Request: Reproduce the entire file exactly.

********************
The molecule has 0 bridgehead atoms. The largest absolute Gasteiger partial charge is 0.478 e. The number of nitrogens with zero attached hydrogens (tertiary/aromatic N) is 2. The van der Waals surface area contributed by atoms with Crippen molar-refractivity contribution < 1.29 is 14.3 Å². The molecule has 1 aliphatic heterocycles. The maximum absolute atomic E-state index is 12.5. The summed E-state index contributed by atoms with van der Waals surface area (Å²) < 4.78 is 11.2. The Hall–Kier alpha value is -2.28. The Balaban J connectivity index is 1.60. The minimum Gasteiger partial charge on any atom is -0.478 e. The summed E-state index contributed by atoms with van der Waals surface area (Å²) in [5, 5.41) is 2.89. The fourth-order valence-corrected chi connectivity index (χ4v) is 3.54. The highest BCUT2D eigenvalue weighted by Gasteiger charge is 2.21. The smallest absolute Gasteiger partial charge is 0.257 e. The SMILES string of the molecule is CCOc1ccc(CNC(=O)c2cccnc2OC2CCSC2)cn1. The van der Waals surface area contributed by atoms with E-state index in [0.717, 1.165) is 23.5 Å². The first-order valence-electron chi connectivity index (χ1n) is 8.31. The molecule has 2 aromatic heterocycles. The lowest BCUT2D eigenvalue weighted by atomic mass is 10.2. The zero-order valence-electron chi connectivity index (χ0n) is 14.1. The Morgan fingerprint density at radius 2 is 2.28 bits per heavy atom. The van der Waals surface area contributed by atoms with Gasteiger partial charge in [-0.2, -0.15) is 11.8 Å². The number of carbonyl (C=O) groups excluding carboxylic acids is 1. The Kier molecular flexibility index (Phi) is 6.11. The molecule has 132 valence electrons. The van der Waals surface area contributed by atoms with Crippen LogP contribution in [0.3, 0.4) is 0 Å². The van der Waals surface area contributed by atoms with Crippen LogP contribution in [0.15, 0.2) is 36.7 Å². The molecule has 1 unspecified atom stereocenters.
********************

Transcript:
The molecule has 0 bridgehead atoms. The largest absolute Gasteiger partial charge is 0.478 e. The number of nitrogens with zero attached hydrogens (tertiary/aromatic N) is 2. The van der Waals surface area contributed by atoms with Crippen molar-refractivity contribution < 1.29 is 14.3 Å². The molecule has 1 aliphatic heterocycles. The maximum absolute atomic E-state index is 12.5. The summed E-state index contributed by atoms with van der Waals surface area (Å²) < 4.78 is 11.2. The Hall–Kier alpha value is -2.28. The Balaban J connectivity index is 1.60. The minimum Gasteiger partial charge on any atom is -0.478 e. The summed E-state index contributed by atoms with van der Waals surface area (Å²) in [5, 5.41) is 2.89. The fourth-order valence-corrected chi connectivity index (χ4v) is 3.54. The highest BCUT2D eigenvalue weighted by Gasteiger charge is 2.21. The smallest absolute Gasteiger partial charge is 0.257 e. The SMILES string of the molecule is CCOc1ccc(CNC(=O)c2cccnc2OC2CCSC2)cn1. The van der Waals surface area contributed by atoms with E-state index in [0.717, 1.165) is 23.5 Å². The first-order valence-electron chi connectivity index (χ1n) is 8.31. The molecule has 2 aromatic heterocycles. The lowest BCUT2D eigenvalue weighted by atomic mass is 10.2. The zero-order valence-electron chi connectivity index (χ0n) is 14.1. The Morgan fingerprint density at radius 2 is 2.28 bits per heavy atom. The van der Waals surface area contributed by atoms with Gasteiger partial charge in [-0.2, -0.15) is 11.8 Å². The number of carbonyl (C=O) groups excluding carboxylic acids is 1. The Kier molecular flexibility index (Phi) is 6.11. The molecule has 132 valence electrons. The van der Waals surface area contributed by atoms with Crippen LogP contribution in [0.3, 0.4) is 0 Å². The van der Waals surface area contributed by atoms with Crippen LogP contribution in [0.15, 0.2) is 36.7 Å². The molecule has 1 unspecified atom stereocenters.